Faith step: Is your prayer life stagnant? Give it a new jolt of energy. Remember that your prayers are treasured, that they rise to God where He sits on His throne. Devote yourself to a certain amount of prayer every day this week, and make your prayers incense before God.

By Camy Tang

This devotion is excerpted from Mornings with Jesus.

Praying the Alphabet

Photo Credit: Plaisanter via CC Flickr

Photo Credit: Plaisanter via CC Flickr

I recently came across the following little article, written by Rick Hamilton from Guideposts publications, which I thought would be an interesting and helpful thing to share with you. I have actually done this quite often in the past, often with great success, especially if I was fighting with anxiety or couldn’t sleep.

Ever have one of those nights where you can’t sleep? You toss and turn, pull up the covers, push them down, fluff up your pillow, pound it, turn the light on, turn the light off, open the window, close it, and you’re still staring at the ceiling, avoiding the clock on your bedside table for fear of its shaming glow that says, “You’re not asleep yet? You headed for bed HOURS ago.”

Sometimes it’ll be a passel of worries that keep me up, and I attempt to do what my wife does at Lent when she gives up worry. “I turn the worries into prayer,” she says. A worthy strategy.

But oftentimes there seems no rhyme or reason for it. I’m just awake and the rest of the world seems to be sleeping. Peacefully, quietly. Restorative sleep.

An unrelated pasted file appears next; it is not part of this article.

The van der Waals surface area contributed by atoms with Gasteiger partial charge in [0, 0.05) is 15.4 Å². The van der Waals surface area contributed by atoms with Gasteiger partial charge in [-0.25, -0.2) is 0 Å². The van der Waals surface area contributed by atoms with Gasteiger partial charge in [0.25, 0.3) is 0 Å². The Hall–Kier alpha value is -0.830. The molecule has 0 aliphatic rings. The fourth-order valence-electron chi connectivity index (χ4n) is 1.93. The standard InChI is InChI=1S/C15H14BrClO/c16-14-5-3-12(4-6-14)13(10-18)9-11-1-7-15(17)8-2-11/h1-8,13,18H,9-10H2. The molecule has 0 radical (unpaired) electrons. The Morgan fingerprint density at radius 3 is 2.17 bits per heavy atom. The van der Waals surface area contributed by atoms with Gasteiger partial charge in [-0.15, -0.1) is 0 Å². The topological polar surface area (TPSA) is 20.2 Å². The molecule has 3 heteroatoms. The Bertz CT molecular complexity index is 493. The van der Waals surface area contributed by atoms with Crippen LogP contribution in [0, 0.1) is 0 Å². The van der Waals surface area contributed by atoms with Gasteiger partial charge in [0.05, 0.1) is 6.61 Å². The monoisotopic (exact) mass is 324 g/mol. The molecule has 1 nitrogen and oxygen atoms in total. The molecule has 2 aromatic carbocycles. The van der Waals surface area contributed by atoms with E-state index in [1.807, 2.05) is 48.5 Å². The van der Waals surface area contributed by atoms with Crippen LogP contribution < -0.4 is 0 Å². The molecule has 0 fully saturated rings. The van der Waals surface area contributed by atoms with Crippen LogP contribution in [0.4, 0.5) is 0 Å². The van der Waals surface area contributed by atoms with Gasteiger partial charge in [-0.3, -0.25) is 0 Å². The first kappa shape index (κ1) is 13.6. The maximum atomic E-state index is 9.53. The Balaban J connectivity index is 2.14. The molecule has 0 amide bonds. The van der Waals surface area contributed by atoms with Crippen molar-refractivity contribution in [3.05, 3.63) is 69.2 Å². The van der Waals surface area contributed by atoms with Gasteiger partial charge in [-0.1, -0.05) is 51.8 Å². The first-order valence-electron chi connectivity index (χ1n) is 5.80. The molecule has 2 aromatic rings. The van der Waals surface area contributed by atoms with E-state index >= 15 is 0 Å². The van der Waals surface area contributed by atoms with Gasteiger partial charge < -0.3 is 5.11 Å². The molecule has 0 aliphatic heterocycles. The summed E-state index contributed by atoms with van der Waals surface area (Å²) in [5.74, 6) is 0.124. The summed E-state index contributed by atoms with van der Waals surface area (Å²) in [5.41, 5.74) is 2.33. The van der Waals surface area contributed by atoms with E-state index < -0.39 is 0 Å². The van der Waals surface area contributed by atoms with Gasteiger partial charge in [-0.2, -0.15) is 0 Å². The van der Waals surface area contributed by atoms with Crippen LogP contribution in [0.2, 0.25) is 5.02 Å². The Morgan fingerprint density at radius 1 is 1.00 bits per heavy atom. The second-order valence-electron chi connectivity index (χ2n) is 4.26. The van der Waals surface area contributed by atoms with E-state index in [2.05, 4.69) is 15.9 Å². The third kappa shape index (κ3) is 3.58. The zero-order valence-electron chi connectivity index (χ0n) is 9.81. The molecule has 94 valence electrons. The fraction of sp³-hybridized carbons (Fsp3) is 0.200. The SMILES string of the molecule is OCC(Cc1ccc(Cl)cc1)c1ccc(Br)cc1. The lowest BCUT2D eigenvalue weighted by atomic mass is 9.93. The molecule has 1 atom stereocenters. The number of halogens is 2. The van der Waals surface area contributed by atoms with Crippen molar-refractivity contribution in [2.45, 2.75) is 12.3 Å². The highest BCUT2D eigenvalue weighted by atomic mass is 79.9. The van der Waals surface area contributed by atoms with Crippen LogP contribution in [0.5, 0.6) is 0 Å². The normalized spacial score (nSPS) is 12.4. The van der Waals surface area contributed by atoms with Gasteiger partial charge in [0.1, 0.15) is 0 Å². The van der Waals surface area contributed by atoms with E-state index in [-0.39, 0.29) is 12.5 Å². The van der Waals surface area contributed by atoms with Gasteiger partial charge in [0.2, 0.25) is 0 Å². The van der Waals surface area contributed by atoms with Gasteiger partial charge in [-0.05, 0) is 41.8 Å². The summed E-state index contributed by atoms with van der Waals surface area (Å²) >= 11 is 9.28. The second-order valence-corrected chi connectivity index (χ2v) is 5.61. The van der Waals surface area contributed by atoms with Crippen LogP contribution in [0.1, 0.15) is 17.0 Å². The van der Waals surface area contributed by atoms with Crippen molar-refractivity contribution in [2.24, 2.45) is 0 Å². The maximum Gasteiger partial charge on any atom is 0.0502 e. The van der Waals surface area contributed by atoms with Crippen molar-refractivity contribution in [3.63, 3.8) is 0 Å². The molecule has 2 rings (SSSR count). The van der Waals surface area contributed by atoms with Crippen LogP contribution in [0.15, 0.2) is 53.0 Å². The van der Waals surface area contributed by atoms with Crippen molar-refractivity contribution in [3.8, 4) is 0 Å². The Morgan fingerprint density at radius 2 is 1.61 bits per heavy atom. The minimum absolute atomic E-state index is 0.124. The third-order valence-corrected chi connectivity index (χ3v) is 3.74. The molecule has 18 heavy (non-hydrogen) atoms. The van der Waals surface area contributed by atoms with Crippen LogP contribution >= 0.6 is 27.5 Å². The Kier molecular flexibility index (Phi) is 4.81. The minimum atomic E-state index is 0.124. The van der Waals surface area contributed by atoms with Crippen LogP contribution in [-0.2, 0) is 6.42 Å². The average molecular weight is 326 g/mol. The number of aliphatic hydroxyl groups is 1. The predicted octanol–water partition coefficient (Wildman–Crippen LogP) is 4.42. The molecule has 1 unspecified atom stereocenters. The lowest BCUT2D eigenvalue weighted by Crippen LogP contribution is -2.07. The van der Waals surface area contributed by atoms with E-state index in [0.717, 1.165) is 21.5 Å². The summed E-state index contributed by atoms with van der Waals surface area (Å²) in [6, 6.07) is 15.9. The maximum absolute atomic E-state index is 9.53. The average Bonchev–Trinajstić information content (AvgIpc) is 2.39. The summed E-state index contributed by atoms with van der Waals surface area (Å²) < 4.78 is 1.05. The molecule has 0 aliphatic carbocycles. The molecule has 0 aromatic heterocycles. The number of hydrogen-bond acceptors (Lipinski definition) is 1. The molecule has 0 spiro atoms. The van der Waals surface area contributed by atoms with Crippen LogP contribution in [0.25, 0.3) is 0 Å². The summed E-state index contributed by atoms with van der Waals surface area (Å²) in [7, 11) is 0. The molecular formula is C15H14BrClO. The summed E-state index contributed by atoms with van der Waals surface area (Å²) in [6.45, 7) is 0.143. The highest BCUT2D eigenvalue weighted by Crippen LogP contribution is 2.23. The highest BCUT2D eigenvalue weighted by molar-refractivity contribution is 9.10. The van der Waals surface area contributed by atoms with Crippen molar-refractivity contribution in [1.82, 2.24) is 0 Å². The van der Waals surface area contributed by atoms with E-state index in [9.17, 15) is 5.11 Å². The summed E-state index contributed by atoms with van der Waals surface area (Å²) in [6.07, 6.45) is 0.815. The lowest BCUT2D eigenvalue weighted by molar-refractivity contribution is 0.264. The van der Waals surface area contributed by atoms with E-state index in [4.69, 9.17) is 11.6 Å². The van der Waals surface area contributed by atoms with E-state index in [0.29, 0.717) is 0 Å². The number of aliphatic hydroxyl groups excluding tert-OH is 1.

Paul lists “sleepless nights” as one of the trials he undergoes and maybe by that he meant watchfulness or insomnia, but Jesus was so relaxed that when the disciples were fishing on storm-tossed waters, he slept through the whole turmoil and seems irritated to be wakened. Why didn’t they trust that he would look out for them, even asleep? Why indeed?

Instead of tossing and turning, I’ve found the best use of time during a sleepless passage is something I remember learning from Norman Vincent Peale from an article he wrote back in the early 80s. The message: Pray for others.

I go through the alphabet, starting with A, taking my time. After all, I’ve got all night. “Addie, Allen, Abigail, Barry, Bruce, Beverly, Becca, Catherine, Cordelia…”

Then I’ll find my mind swerving to concerns or diseases that fit those same letters: “Addiction, alcoholism, breast cancer, cervical cancer, cancer period…” which leads me to another roster of people.

I start picturing them whole, untroubled, safe, prospering, cared for, loved. And I’m always amazed how many people come to mind, people I haven’t thought of in years, people I’ve never known personally.

I like to think my prayers are making a difference in their lives, however far they are from me, even if I’ll never know what caused me to think of them. There’s a calming of the agitated wavelength and a community gathering in the nighttime.

“Maybe this is what I’m supposed to be doing,” I think. It’s better than lying there aimlessly. It gives me a sense of purpose and some measure of peace.

“In peace I will both lie down and sleep,” the Psalmist said, “for thou alone, O Lord, makest me dwell in safety” (4:8).

The truth of the matter is, there’s usually a big chunk of the alphabet I don’t get to, anything that begins with U, V, W, X, Y, Z. They might have made an appearance earlier in the meanderings of my brain, but by the time I get that deep into the alphabet, I am headed to sleep.

Of course, you can count sheep if you wish. But if you’re up–and I too might be up with you–let’s pray.